Millions of people around the globe use Hola Better Internet to connect to websites that aren’t available in their home countries. That might change, thanks to new evidence revealing a huge hole in the security of the popular service. For those who are unaware, Hola is a VPN, which people can use to temporarily change their IP addresses. So, if I were in Europe, I could use a VPN like Hola to make it appear as though I were connecting to the internet in the United States.
The problem with Hola is this: since it is a free service, the company must use a peer-to-peer system to reduce costs. This means that when you use Hola, you are essentially using someone else’s IP address and connection. For example, if you are using Hola to acquire a German IP address, you are literally being routed through an actual German person’s internet connection. This is all well and good, unless your own IP address gets used for some nefarious purpose.
Hola cannot control what its users do, so if someone using Hola in another country acquires your IP address/connection and does something illegal, the consequences may fall on you (at least initially). For that alone, I suggest removing Hola from your browser immediately.
Second, and perhaps even worse, Hola sells user’s bandwidth through a company named Luminati (which they own). This means that someone with malicious intent can buy and utilize the bandwidth of Hola users however they see fit, which actually did happen recently when one person launched an assault on a popular anonymous message board, disrupting its service. Having to deal with Hola’s peer-to-peer system is one thing, but having your bandwidth sold to the highest bidder is perhaps the more egregious offense, especially since Hola users have no idea what their connections will be used for.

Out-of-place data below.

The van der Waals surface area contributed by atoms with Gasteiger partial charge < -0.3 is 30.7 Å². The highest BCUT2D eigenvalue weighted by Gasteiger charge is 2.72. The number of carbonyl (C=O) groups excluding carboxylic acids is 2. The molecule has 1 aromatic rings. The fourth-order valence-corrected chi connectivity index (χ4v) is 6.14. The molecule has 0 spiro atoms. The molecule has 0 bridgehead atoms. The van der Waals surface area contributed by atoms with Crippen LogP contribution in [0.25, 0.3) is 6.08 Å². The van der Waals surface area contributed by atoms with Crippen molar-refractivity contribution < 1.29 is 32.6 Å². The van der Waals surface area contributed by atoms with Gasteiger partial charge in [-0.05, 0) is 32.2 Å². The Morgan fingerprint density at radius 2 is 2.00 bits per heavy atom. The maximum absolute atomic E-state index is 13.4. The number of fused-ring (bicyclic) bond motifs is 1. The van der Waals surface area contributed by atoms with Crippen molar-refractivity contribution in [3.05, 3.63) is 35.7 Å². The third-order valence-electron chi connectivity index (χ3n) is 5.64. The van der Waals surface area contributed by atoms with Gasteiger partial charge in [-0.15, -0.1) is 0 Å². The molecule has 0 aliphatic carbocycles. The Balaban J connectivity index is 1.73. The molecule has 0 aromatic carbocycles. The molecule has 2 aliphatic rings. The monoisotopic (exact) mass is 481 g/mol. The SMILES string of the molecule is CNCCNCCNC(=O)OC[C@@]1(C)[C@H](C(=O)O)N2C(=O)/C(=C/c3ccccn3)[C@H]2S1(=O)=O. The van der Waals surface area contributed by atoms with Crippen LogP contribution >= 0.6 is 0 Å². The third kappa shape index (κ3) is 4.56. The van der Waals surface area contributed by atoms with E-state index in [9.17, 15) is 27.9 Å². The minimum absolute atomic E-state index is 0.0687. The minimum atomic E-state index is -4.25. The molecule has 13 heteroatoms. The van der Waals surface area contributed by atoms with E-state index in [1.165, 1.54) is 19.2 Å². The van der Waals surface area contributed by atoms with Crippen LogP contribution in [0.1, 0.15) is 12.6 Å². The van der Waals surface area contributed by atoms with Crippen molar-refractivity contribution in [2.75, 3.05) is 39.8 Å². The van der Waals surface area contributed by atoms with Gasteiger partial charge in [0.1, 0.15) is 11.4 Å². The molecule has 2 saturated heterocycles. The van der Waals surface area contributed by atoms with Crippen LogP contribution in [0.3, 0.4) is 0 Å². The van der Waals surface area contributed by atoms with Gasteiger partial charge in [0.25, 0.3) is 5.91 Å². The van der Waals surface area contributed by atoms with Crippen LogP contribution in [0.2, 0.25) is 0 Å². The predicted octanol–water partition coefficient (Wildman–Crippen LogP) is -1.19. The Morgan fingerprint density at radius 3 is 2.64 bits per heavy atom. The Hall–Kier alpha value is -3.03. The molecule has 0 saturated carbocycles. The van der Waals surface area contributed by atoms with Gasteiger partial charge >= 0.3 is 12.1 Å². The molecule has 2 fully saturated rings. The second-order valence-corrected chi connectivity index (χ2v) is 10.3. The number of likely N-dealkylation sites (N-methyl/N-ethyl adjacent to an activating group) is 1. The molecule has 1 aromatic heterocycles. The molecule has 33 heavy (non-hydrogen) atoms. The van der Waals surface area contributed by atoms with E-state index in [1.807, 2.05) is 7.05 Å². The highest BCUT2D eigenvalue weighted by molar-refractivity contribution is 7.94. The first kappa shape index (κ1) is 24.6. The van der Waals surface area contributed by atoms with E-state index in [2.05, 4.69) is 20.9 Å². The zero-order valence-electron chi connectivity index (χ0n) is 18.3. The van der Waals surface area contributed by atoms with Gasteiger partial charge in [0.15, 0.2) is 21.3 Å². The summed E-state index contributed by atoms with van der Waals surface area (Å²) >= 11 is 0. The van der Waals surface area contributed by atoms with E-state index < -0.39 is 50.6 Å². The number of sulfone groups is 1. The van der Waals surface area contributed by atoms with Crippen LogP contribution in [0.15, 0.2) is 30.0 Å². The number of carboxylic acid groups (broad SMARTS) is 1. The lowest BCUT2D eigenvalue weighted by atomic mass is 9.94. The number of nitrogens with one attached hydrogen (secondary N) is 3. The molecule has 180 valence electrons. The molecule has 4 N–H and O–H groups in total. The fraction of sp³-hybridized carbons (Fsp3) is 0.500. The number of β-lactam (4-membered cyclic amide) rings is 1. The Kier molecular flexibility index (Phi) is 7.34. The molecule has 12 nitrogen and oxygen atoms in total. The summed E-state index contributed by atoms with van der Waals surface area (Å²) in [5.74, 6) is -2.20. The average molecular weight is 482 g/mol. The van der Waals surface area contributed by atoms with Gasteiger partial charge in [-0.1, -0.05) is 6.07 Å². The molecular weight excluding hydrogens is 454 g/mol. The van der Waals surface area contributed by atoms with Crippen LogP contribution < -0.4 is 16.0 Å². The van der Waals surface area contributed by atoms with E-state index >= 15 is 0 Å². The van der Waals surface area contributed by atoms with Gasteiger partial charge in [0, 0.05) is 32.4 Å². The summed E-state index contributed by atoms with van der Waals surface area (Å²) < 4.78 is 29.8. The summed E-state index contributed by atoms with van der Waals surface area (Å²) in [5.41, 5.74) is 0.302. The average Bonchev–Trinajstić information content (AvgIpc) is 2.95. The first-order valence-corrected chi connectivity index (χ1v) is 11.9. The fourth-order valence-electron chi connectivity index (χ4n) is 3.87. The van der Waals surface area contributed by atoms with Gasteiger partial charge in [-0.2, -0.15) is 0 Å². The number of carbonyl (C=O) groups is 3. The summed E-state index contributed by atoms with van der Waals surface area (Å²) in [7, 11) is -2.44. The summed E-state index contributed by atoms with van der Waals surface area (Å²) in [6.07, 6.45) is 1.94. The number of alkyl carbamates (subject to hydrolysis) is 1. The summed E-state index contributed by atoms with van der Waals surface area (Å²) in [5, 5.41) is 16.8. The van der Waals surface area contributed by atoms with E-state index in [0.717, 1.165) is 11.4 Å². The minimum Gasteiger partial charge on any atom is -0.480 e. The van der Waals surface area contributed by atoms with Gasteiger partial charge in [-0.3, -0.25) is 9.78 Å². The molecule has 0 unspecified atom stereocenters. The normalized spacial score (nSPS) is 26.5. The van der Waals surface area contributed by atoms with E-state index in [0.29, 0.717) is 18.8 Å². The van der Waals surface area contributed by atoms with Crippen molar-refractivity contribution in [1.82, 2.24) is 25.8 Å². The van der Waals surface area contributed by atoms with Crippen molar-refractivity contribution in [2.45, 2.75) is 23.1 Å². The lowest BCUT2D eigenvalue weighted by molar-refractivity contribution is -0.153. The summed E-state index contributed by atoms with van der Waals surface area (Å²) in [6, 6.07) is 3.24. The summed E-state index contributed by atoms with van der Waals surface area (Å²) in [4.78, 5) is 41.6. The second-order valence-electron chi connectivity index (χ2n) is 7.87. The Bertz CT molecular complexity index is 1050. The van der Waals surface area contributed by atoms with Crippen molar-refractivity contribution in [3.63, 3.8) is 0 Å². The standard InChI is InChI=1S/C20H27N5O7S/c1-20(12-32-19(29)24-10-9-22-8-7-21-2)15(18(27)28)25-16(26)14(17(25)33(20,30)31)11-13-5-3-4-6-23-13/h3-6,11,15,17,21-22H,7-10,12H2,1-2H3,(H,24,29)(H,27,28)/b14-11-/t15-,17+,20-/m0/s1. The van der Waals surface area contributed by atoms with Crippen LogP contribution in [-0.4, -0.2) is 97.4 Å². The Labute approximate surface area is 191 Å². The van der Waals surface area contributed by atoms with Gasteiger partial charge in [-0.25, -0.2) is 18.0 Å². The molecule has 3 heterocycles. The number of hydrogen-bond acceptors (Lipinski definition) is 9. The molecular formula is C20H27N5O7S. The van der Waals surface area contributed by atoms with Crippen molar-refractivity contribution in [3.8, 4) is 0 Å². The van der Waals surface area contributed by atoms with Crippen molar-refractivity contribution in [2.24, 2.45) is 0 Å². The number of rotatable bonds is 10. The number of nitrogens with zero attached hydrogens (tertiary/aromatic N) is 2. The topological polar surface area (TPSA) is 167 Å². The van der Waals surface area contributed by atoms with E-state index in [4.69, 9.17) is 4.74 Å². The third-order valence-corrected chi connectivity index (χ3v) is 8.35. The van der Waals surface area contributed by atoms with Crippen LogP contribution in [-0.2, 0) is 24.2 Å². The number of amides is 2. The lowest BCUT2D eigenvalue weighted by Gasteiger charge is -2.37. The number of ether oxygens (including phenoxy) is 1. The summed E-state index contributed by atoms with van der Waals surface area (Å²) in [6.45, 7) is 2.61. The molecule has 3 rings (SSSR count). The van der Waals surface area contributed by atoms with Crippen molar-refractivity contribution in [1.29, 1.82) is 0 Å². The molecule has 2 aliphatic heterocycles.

While it could be said that Hola is just trying to find a way to fund its “free” service, I don’t think that you should give them the benefit of the doubt. They were dishonest, doubly so given the fact that they didn’t even inform users in their FAQ about their intention to sell bandwidth until recently. For now, look for alternatives. Going with a VPN that you have to pay for is better than possibly having your internet connection commandeered by some questionable third party.
Featured photo credit: Computer Hack/ Global Panorama via flic.kr